The National Crime Agency (NCA) has been urged to investigate the multi-million pound UK property and assets of a Lebanese finance chief whose bank faces money laundering allegations.
A dossier by London-based lawyers has been passed to the NCA detailing assets, companies and investment vehicles in Britain worth hundreds of millions pounds which it alleges Lebanon’s central bank governor, members of his family and associates used to divert funds out of Lebanon.
The allegations are denied by Riad Salameh, governor of Lebanon’s central bank since 1993, who claims they are “ideologically and politically motivated” and says the assets come from independent wealth built up in a successful 20-year career as a Merrill Lynch banker and inherited money.
The row comes against a backdrop of political crossfire and endemic corruption in Lebanon which was symbolised by the August 14 2020 ammonium nitrate store explosion in Beirut that killed more than 190, injured 6,500 and left some 300,000 people homeless.
The dossier was handed to the NCA by Margaret Hodge, chair of the all-party parliamentary group on anti-corruption, who has campaigned against the use of UK-registered companies to facilitate money laundering. “It is important that these issues are assessed and if necessary investigated,” she said.
It has been compiled by a team led by Toby Cadman, head of Guernica 37 legal chambers, as part of a series of reports and investigations into alleged corruption in Lebanon on behalf of civic society groups in the country.
"Our intention is to address, investigate and expose all pillars of alleged corruption in the country," he said.
The report, seen by The Sunday Telegraph, details investment vehicles and assets including apartments - one a £3.5 million in Broadwalk Park overlooking Hyde Park - that it claims are held by Mr Salameh and/or members of his family.
It claims the assets have not been obtained through legitimate business dealings in Lebanon and urges UK law enforcement agencies to begin an investigation. The report has also been passed to Scotland Yard.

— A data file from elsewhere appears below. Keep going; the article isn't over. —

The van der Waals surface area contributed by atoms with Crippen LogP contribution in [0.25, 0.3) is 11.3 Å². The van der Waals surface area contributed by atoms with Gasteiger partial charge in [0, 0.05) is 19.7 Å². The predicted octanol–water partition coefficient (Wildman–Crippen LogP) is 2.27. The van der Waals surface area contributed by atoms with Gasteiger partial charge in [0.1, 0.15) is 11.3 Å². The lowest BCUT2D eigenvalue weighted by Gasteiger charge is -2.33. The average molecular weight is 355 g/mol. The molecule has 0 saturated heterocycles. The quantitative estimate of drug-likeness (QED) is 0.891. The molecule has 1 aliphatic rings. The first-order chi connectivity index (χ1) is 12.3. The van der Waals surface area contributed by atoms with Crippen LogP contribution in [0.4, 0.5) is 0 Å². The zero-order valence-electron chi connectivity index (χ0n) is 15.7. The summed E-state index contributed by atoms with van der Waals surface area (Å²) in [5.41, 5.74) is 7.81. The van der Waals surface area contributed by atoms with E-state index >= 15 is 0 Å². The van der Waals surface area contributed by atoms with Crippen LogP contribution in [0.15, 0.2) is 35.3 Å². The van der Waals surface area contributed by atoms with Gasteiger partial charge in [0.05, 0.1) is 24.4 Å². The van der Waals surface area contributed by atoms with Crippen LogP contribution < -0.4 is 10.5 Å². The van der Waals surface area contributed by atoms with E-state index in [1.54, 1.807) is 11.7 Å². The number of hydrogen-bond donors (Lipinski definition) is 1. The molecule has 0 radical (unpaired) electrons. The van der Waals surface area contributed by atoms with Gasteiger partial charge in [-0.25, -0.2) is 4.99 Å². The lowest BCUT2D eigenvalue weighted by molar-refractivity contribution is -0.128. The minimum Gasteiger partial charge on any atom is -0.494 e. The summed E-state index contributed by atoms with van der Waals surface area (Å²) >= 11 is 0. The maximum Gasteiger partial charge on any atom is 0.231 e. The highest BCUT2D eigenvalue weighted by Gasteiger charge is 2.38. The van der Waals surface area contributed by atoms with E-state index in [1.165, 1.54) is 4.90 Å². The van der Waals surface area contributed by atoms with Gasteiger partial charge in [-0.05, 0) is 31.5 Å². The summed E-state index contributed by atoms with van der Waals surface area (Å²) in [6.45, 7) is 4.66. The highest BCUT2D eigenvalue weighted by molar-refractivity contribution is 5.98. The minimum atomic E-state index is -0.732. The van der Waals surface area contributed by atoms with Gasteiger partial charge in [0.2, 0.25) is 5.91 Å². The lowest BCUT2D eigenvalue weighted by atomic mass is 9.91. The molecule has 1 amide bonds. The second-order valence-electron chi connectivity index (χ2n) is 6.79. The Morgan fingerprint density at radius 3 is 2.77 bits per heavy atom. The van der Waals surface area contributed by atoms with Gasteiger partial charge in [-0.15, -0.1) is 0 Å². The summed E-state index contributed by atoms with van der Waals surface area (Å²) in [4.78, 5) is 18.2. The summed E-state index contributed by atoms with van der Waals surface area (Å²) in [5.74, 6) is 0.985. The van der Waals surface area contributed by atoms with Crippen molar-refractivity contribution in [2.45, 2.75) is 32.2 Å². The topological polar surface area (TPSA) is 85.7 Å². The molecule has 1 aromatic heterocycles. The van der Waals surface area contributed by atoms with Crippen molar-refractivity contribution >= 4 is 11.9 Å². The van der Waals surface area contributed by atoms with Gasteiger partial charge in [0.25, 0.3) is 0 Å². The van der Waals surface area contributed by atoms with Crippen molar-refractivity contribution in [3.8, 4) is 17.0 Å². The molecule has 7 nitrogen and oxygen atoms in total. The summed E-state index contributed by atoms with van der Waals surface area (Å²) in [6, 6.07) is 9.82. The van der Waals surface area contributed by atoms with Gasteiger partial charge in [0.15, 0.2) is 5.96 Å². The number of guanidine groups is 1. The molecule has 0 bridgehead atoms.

An NCA spokesman said: “We can confirm we have received the report, but we do not routinely confirm or deny the existence of investigations.”
Lebanon's financial and political elite have been under growing scrutiny for alleged mismanagement and obstructing efforts to unlock international aid, particularly since the chemical explosion at Beirut shattered the country’s already-struggling economy.
The Swiss attorney general’s office requested legal assistance from Lebanon earlier this year as part of an investigation into “aggravated money laundering” and possible embezzlement tied to the Lebanese central bank.
Mr Salameh has denied any wrongdoing and answered questions posed by the Lebanese prosecutor in January on behalf of the Swiss attorney general.
In a statement, Mr Salameh denied “in the strongest terms” any suggestion that his assets were from anything other than legitimate sources.
It said the analysis of his wealth was based on “wrong or unsubstantiated assumptions” and that he had presented “documentary evidence” in public and on television to demonstrate its origin.
“[Prior to 1993], he was a successful banker at Merrill Lynch with a monthly salary in the region of $165,000. His net worth was $23 million, in addition to inherited assets,” said a bank spokesman.
“There are valid reasons to believe that these recurrent attacks against Mr Salameh are politically and ideologically motivated.”
Mr Salameh has previously been hailed by the IMF for his handling of the bank and as a financial “magician” but has been mired in legal and political battles in recent years over the financial crisis plaguing Lebanon.